However, in yet another case of bad faith and suspicion of bias, only a representative of the NCC made it to plenary the following day with the message that internet coverage in Nigeria was only about 50 per cent and that adequate cybersecurity for electronic transmission of results may not be guaranteed. Strangely, however, the visit of the NCC Representative would be rendered academic as the Deputy Speaker of the House stunned the majority of the PDP lawmakers when he declared that the contentious Section 52(3) had been carried the previous day to read, “The Commission may transmit results of elections by electronic means where and when practicable” eliciting their boycott of the remainder of the day’s business.
As it turned out, the green chambers ended up passing an opposite version of what passed in the Senate. Whilst the Senate voted for clothing INEC with the powers to transmit results electronically after due consultation with the NCC and approval of the National Assembly, the House of Representatives voted for giving INEC the leg-room to transmit results electronically, “where and when practicable”.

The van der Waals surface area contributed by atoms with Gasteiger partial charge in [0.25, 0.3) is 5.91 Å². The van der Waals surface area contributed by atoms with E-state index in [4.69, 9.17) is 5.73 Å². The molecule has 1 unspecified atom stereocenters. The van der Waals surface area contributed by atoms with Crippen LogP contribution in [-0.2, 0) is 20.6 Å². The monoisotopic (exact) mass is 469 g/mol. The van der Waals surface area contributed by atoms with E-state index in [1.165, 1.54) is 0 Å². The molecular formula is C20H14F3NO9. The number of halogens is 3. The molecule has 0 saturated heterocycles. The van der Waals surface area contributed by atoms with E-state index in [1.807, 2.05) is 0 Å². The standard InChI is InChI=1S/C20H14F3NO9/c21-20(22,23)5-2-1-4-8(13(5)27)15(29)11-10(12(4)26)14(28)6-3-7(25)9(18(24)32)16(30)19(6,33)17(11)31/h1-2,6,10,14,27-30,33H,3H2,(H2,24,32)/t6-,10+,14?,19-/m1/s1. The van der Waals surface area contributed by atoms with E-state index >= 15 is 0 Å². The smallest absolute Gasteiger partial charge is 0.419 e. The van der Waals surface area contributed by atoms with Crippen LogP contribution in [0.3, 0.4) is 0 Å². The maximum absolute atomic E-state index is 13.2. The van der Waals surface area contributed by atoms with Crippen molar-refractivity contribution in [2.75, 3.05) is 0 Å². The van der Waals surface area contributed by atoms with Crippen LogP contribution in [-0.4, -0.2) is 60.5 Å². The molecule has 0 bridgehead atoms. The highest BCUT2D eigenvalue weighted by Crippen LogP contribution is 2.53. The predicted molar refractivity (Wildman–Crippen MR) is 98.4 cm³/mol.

Lawmakers opposed to the position taken in the Senate have argued that such stipulation was in a conflict with the Constitution, and has the tendency of disrobing INEC of its independence to the extent that it subjects the exercise of its discretion to otherwise third parties, particularly one which will always have a partisan interest.
Knocks For Lawmakers
A SENIOR Advocate of Nigeria (SAN), Lateef Fagbemi, faulted the actions the lawmakers opposed to electronic voting and electronic transmission of election results, noting that it is the way to go in achieving sanity in the country’s electoral system. He called on the federal government, particularly the National Assembly to have a rethink on the issue of electronic transmission of election results, insisting that it will further give integrity to the nation’s electoral system.